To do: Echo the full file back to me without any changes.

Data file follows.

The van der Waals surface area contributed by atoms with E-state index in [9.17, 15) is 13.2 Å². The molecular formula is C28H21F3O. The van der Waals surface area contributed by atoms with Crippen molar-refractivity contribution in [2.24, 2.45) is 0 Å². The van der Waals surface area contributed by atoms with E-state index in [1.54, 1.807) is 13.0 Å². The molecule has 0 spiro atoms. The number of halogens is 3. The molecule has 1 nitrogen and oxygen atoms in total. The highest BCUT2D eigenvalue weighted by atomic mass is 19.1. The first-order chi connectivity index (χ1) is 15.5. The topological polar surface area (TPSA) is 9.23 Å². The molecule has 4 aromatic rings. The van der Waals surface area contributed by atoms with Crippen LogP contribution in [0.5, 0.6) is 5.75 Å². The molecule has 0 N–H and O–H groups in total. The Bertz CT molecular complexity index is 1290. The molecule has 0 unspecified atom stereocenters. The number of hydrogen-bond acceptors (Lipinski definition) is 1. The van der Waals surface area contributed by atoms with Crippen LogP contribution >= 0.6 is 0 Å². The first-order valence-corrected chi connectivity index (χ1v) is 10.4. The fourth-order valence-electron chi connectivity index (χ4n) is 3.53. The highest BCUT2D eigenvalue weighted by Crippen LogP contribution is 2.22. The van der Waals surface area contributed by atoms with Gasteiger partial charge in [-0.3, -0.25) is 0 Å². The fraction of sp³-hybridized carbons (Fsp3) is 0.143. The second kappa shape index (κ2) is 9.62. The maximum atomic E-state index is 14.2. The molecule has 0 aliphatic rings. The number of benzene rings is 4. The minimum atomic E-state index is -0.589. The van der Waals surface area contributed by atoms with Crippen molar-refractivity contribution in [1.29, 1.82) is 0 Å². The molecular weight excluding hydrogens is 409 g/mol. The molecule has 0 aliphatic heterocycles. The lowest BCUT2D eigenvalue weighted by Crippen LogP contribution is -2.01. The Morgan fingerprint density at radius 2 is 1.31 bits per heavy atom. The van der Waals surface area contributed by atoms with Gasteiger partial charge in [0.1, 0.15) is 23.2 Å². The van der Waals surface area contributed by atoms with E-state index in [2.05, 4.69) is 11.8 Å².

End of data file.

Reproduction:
The van der Waals surface area contributed by atoms with E-state index in [9.17, 15) is 13.2 Å². The molecular formula is C28H21F3O. The van der Waals surface area contributed by atoms with Crippen molar-refractivity contribution in [2.24, 2.45) is 0 Å². The van der Waals surface area contributed by atoms with E-state index in [1.54, 1.807) is 13.0 Å². The molecule has 0 spiro atoms. The number of halogens is 3. The molecule has 1 nitrogen and oxygen atoms in total. The highest BCUT2D eigenvalue weighted by atomic mass is 19.1. The first-order chi connectivity index (χ1) is 15.5. The topological polar surface area (TPSA) is 9.23 Å². The molecule has 4 aromatic rings. The van der Waals surface area contributed by atoms with Crippen LogP contribution in [0.5, 0.6) is 5.75 Å². The molecule has 0 N–H and O–H groups in total. The Bertz CT molecular complexity index is 1290. The molecule has 0 unspecified atom stereocenters. The number of hydrogen-bond acceptors (Lipinski definition) is 1. The van der Waals surface area contributed by atoms with Crippen LogP contribution >= 0.6 is 0 Å². The first-order valence-corrected chi connectivity index (χ1v) is 10.4. The fourth-order valence-electron chi connectivity index (χ4n) is 3.53. The highest BCUT2D eigenvalue weighted by Crippen LogP contribution is 2.22. The van der Waals surface area contributed by atoms with Gasteiger partial charge in [-0.3, -0.25) is 0 Å². The fraction of sp³-hybridized carbons (Fsp3) is 0.143. The second kappa shape index (κ2) is 9.62. The maximum atomic E-state index is 14.2. The molecule has 0 aliphatic rings. The number of benzene rings is 4. The minimum atomic E-state index is -0.589. The van der Waals surface area contributed by atoms with Crippen molar-refractivity contribution in [1.29, 1.82) is 0 Å². The molecular weight excluding hydrogens is 409 g/mol. The molecule has 0 aliphatic heterocycles. The lowest BCUT2D eigenvalue weighted by Crippen LogP contribution is -2.01. The Morgan fingerprint density at radius 2 is 1.31 bits per heavy atom. The van der Waals surface area contributed by atoms with Gasteiger partial charge in [0.1, 0.15) is 23.2 Å². The van der Waals surface area contributed by atoms with E-state index in [2.05, 4.69) is 11.8 Å².